The struggle has been relentless. From the 1950s up to his death in 1983, Mallam Aminu Kano led the fight against the feudal establishment. The two states his Peoples Redemption Party (PRP) controlled in the Second Republic introduced policies that tried to level the playing field. Late Kano State governor, Abubakar Rimi clashed constantly with the Kano emirate council, and Balarabe Musa knew no peace in Kaduna. In the end, Musa was impeached in Kaduna while Rimi lost re-election in Kano: indeed, not many people know that the aristocrat Shehu Shagari was the feudalists’ choice against ‘commoner’ Maitama Sule in the NPN primaries in 1979.
After the coup of 1983, former Head of State Muhammadu Buhari took a stand against the feudal system – and actually suspended the powerful Emir of Kano. The elite connived to ensure his removal and replacement with Ibrahim Babangida who did their bidding and has remained at their beck and call ever since. This underscores why traditional institutions and the so-called power brokers in the north have consistently opposed Buhari’s presidential ambition; they know he will serve the common man. And this is the reason why the poor, uneducated masses in the region see Buhari as the only beacon of hope in a system that is corrupt, uncaring and largely self-serving.
But the struggle is getting to a head. Even from within the elite, a few people are hitting out again, whatever their motivations may be. Governor Rabiu Musa Kwankwaso – again of Kano - this last Sallah banned the traditional Durbar where all District Heads and Royalty traditionally pledged allegiance to the Emir. It is a small part of an ongoing struggle and is just one manifest example of a largely latent and undeclared conflict between the traditional and the modern.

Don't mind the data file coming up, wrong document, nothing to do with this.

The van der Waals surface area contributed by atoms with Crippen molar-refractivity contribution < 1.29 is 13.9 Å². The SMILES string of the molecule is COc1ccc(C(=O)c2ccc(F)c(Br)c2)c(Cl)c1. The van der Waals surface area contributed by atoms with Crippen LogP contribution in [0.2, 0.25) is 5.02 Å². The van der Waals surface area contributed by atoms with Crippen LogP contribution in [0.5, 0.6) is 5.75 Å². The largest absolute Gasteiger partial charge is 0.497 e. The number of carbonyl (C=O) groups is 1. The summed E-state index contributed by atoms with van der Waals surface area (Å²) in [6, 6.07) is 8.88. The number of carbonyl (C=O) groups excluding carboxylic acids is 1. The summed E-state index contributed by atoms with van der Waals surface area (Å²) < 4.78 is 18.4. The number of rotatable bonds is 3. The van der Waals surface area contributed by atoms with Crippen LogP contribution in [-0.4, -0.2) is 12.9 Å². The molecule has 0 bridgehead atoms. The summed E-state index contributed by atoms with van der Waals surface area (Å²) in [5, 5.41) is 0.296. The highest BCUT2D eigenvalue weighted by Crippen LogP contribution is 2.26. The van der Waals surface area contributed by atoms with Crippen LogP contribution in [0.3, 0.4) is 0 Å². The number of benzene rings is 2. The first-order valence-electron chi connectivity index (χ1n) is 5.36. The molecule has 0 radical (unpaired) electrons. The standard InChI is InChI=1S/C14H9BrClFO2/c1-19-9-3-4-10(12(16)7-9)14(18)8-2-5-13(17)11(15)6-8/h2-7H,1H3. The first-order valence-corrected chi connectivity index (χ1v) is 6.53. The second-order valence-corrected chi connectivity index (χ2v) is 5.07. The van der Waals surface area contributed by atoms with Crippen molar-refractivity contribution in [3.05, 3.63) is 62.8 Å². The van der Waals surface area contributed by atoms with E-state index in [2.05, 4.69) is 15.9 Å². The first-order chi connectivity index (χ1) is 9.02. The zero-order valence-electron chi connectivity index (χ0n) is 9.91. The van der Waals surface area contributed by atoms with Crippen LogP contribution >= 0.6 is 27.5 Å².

The most far reaching movement – and ultimate death knell for feudalism in the north has started. The die was cast when the palaces of some previously revered emirs were attacked and destroyed in the aftermath of April’s elections; an important psychological barrier had been breached.
But the feudal systems and their clients are fighting back. And their most important weapon today is the hapless President Goodluck Jonathan. There is widespread belief that the president expended huge resources to secure the support of the northern oligarchy; he didn’t have to. For them, the fear of Buhari is the beginning of wisdom. They would have supported anyone against Buhari.
So when Nigerians criticise President Jonathan’s ineffectual approach to decision making and governance, they miss the point. The man is so beholden to the feudal class and other vested interests that brought him to power that cannot take any decisions inimical to their interests, real or imagined. The fact is, Nigerians who voted ‘Jonathan, not the PDP’ have become unwitting pawns in this long struggle.
Incidentally, most of the problems associated with the North’s long domination of government were not caused by the itinerant cobbler or the illiterate sugarcane hawker and other northerners we have learnt to hate. By electing Jonathan, Nigerians have strengthened the same people that plundered our resources and pauperized the nation. The ‘Jonathanians’ may be in a frenzy today, dancing to the possessed rhythms of power. It is sweet.
But do they know who is beating the drums?